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Overall warm public response to Salem MBTA garage, but questions remain

Posted by Ryan Mooney  June 27, 2012 08:15 AM

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A computer-generated view of the future Salem commuter rail station garage from the entrance on Bridge Street.

As it goes with massive, multi-million dollar construction projects, questions surrounding the future MBTA parking garage at the Salem commuter rail station - specifically the proposed indoor waiting area and aesthetic design of the whole structure - are abundant.

MBTA officials and the architect for the roughly $39 million, 715-space garage gave a public presentation of the current design - which is 30 percent complete - at the Carlton School on Tuesday night. The audience peppered officials with comments and questions on everything from pedestrian concerns and safety, to accessibility, and what the final project will mean for the future of downtown Salem.

But the overall public reception seems warm to what amounts to a complete overhaul of the current train station.

"Salem is a growing urban community, and I think we do need to embrace that," said Mary DeLai, who has lived off of Bridge Street for the past 12 years.

The new structure will replace the current 340-space lot, but the scope of the renovations encompasses more than parking. Commuters will have an indoor waiting area, an elevated track with intermittent canopies for weather protection, a footbridge from Washington Street to the platform, and bike storage.

Construction is slated to begin next spring or summer, and wrap up in the fall of 2014.

A handful of residents expressed concern with the size of the waiting area - which will be able to hold about 100 people comfortably - but the most commonly addressed issue, which was broached immediately by city councilors in attendance, is the lack of heating and air conditioning within the waiting area.

The current design incorporates a simple system of louvers and windows for temperature control.

"The waiting room needs to be air-conditioned and heated," said City Councilor Tom Furey. "I don't think that's an option. It's an injustice to commuters and to residents to not have that."

"I think a lot of people said it, which is that there needs to be some consideration for heating and cooling," DeLai said. "Particularly for heating during the winter because I think we have a long winter."

Suggestions from the audience included solar panels and only adding one amenity - either heat or air conditioning - so as to not incur too much additional cost, but MBTA officials say the solution is not as easy as some may think.

"The problem with that is in order to incorporate heating and cooling, it's not just adding equipment for the heating and cooling," said MBTA spokesman George Doherty, the project manager. "The glazing would have to be insulated glazing, the roof would have to be insulated, the floor would have to be insulated. It's not a small figure, it's a substantial amount of money.

"Typically our commuter rail stations don't have any heating or cooling spaces because people don't wait at the stations very long...the most important part, especially at this station, is to provide an enclosed area to keep the people out of the weather."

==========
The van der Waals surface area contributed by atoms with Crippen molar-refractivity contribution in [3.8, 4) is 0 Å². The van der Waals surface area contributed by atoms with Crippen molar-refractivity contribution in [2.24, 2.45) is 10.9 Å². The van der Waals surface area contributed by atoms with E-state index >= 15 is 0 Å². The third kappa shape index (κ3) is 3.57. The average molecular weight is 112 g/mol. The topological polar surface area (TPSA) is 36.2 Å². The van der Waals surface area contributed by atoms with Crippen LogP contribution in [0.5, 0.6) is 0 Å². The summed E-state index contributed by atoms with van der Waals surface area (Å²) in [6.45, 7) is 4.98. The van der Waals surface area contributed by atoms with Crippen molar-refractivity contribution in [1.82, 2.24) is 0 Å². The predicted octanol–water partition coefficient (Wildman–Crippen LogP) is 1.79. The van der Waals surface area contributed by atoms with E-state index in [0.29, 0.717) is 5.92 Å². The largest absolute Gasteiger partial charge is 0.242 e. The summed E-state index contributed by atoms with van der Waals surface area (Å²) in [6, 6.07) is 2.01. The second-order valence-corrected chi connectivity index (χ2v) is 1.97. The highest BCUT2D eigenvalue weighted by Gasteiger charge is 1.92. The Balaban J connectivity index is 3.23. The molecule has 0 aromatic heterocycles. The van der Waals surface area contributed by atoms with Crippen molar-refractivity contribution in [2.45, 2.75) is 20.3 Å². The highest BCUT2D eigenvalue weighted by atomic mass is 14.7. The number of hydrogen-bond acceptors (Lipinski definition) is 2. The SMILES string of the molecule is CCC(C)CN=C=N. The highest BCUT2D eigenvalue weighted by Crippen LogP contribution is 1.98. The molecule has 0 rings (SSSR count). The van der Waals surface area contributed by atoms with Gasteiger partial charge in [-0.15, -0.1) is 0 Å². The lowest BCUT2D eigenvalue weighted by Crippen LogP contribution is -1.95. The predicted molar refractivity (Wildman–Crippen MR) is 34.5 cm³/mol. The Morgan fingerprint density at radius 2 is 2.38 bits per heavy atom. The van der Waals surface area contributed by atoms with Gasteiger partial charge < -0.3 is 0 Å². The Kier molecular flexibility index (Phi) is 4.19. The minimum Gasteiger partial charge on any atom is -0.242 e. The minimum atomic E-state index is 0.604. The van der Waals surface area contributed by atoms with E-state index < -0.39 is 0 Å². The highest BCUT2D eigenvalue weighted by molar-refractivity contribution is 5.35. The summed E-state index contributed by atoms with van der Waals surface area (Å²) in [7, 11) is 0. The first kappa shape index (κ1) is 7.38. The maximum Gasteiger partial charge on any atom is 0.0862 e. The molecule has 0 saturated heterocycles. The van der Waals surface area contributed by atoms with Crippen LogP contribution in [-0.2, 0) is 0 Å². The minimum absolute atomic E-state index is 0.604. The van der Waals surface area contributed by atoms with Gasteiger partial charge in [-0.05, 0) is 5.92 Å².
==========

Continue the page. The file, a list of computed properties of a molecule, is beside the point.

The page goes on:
The design has changed substantially since the last public presentation on April 9, and at less than one-third complete still has a way to go. Public comments - and an additional $5 million in state funds allocated to the project earlier this month - resulted in changes such as a wider pedestrian thoroughfare from Bridge Street to the garage, additional canopies, more parking spaces, and a restoration of the historic signal tower.

Some are still not entirely pleased with the design - one resident described it as "blocky and rigid" - saying that it does not do enough to honor historic Salem architecture.


A computer-generated view of the future parking structure from in front of Salem District Court on Washington Street.


Jonathan McCredie, the project's architect, answers questions from residents.

Photo by Ryan Mooney

"The design process is a process," said Jonathan McCredie, of Boston-based Fennick McCredie Architecture, the architect for the project. "We've been able to have three public meetings now before even getting to a 30 percent level of the design...the design is going to continue to evolve and modify and develop based on these comments."

Organizations such as Salem State University, the Peabody Essex Museum and North Shore Medical Center - which all had representatives at the meeting - are ecstatic that the project is starting to take shape.

"On behalf of the university and its president, I want to say that we are very supportive of this project," said Dr. Stanley Cahill, executive vice president of Salem State University.

The MBTA filed an expanded environmental notification form with the state in an effort to get the required second filing waived, and will hold a public presentation on the environmental impact of the project at 10 a.m. this Thursday at the City Hall Annex.

If the project does not receive the waiver, it could be delayed for 12 to 15 months.

The next public presentation on the design is scheduled for September.

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